The former Birmingham midfielder checked in on January 15, but is yet to make an appearance for his new club, writes Lewis Cox.
Davis, nicknamed ‘Digga’, was signed too late to feature in Shrews’ return, in the FA Cup at Southampton, and missed league clashes against Sunderland and Peterborough as he had to self isolate having been in contact with a positive Covid-19 case.
But while furore whipped around social media yesterday as Town’s hunt for new additions went right up to the wire, the Shrewsbury’s third January addition made his impression in training at Sundorne Castle.
The midfielder, who turns 30 this month and signed a six-month deal, joined in his first Town session as Aaron Wilbraham and David Longwell rallied the troops for a second home game in four days – hoping for the same outcome as Saturday – with Crewe this time the visitors.
“He trained really well and looked sharp after the break he had, so that’s good,” Wilbraham said of Davis, who had a loan spell with Town in 2011 and played under absent Town boss Steve Cotterill at Blues. “The good thing with the squad is that it has good balance now and there is competition for places.
“Digga is a great lad, even in training earlier he gets the ball and he’s a proper leader.
“He’s asking for the ball, he just demands high standards, you can just see he’s a good leader that is going to be great for us in the squad and team when he plays.”
Davis’ last competitive appearance came for loan club Charlton last February before the Covid shutdown.
But the midfield battler’s base fitness has won praise from Town’s stand-in boss, and who was impressed with the authority the midfielder showed in training.
Wilbraham said: “The type of professional he is, he wants to play every game and you can see that, his fitness is a joke, I spoke to AJ (Andy Johnson) the fitness coach about him, he had him at Birmingham and knows what he’s all about.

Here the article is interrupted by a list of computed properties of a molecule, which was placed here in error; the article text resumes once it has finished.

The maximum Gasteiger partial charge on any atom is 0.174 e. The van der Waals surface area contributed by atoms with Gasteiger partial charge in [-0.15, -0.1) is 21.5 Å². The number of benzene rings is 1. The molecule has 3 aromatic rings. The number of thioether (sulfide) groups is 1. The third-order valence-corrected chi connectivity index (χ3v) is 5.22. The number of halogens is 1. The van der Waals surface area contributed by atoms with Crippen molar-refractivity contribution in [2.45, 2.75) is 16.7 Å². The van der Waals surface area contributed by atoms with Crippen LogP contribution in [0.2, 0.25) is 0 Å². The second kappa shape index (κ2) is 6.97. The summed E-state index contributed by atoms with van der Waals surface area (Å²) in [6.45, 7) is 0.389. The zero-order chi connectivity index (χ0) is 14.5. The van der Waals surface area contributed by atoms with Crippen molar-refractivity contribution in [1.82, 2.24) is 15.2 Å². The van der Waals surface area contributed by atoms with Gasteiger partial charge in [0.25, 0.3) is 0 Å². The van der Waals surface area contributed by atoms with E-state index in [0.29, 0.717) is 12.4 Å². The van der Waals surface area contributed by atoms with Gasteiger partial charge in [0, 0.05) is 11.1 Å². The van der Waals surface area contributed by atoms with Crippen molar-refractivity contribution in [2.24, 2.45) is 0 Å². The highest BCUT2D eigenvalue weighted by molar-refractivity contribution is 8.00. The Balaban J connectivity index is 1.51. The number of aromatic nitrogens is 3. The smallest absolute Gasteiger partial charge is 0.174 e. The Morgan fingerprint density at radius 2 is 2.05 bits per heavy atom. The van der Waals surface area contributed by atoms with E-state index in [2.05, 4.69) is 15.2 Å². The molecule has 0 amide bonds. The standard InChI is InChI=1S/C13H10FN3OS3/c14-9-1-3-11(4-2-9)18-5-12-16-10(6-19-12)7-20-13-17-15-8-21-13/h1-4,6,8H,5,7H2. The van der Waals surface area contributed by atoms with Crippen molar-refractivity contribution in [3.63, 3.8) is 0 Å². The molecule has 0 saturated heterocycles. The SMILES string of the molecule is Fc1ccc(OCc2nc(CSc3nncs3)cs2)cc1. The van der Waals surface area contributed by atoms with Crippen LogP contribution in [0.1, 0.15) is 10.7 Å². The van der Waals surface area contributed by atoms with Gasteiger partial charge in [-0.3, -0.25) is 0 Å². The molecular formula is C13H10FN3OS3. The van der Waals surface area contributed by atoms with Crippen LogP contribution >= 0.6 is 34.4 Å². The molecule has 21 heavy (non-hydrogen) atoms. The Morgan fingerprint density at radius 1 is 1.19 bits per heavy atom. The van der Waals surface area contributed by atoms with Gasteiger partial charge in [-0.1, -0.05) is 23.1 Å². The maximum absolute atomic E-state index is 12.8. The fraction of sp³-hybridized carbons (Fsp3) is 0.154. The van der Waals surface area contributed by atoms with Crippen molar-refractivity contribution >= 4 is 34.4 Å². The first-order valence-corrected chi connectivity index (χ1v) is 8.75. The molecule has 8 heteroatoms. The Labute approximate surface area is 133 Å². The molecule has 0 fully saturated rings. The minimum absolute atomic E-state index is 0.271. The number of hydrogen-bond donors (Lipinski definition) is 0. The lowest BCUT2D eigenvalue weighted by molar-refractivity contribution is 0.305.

“He looks after himself really well, but off the pitch he’ll be supporting the boys and rallying the boys, it’s always great to have those people in your squad.”
Wilbraham, 41, said yesterday Town players had joked he would be dusting off his boots as an option if no new additions arrived up front.
Visitors Crewe, promoted from League Two last season, arrived in Shropshire for tonight’s rescheduled contest that was initially set for January 2. Town cannot climb any higher than their current position of 17th with a win, but four of the five sides immediately above them have played three more games.
The Railwaymen, meanwhile, are a very respectable 10th after their promotion under ex-Town defender David Artell.
They are still inside the top half after just one win from seven, in a run that has also consisted of four draws.
Shrewsbury put five points between themselves and the drop zone with Saturday’s deserved victory over Peterborough.
Town’s aim remains survival but, as Wilbraham points out, most pleasing to absent boss Steve Cotterill is how his side are taking on information and the manager’s style.
“Every team’s aim when they start the season is to get to that safety barrier, but when the gaffer took over he just wanted to install his beliefs and standards into the team and I think he’s done that,” said Town’s No.2. “The boys have bought into it, for the manager to have seen it going in the right direction is the most pleasing thing, because the performances have been right it’s bringing the points.
“It adds to the tally and we’re climbing in the right direction, a lot of teams have different games in hand because of Covid but we can’t really look at games in hand.
“We’ve got to keep taking each weekend and Tuesday night. There’s a lot of games in February, we’ve got to get as many points as we can.”
Wilbraham admits that taking his first steps into management – on an interim basis – during unfamiliar times has been eye-opening.
The former striker, a League One player with Rochdale just last season, is relishing the role thrust on to him and understood to be enjoying every moment.
The recently-appointed assistant had to be reminded several times by the fourth official to remain in his technical area. Prowling the touchline was something Wilbraham didn’t plan, but something he believes he has inherited from the boss.
“It’s really strange without the fans, no-one likes it and it’s not ideal but we have to get on with it as professionals,” he said.
“We have to create our own atmosphere in the dressing room and on the pitch, communication can be a lot easier (now).
“The gaffer pretty much coaches from the sidelines through the whole game, whereas usually you might take a break and sit down because with the crowd you can’t hear.
“I’ve not been a stand-in manager before, I’ve found myself standing up through the whole game, I hadn’t planned to do that, but you can really help the players, especially on the side of the pitch you’re near.
“The manager didn’t tell me to do that, I just feel like the gaffer keeps the boys going – I’ve noticed that when he’s been here – I’ve tried to carry it on. I think it’s something you can do when there’s no crowd about.”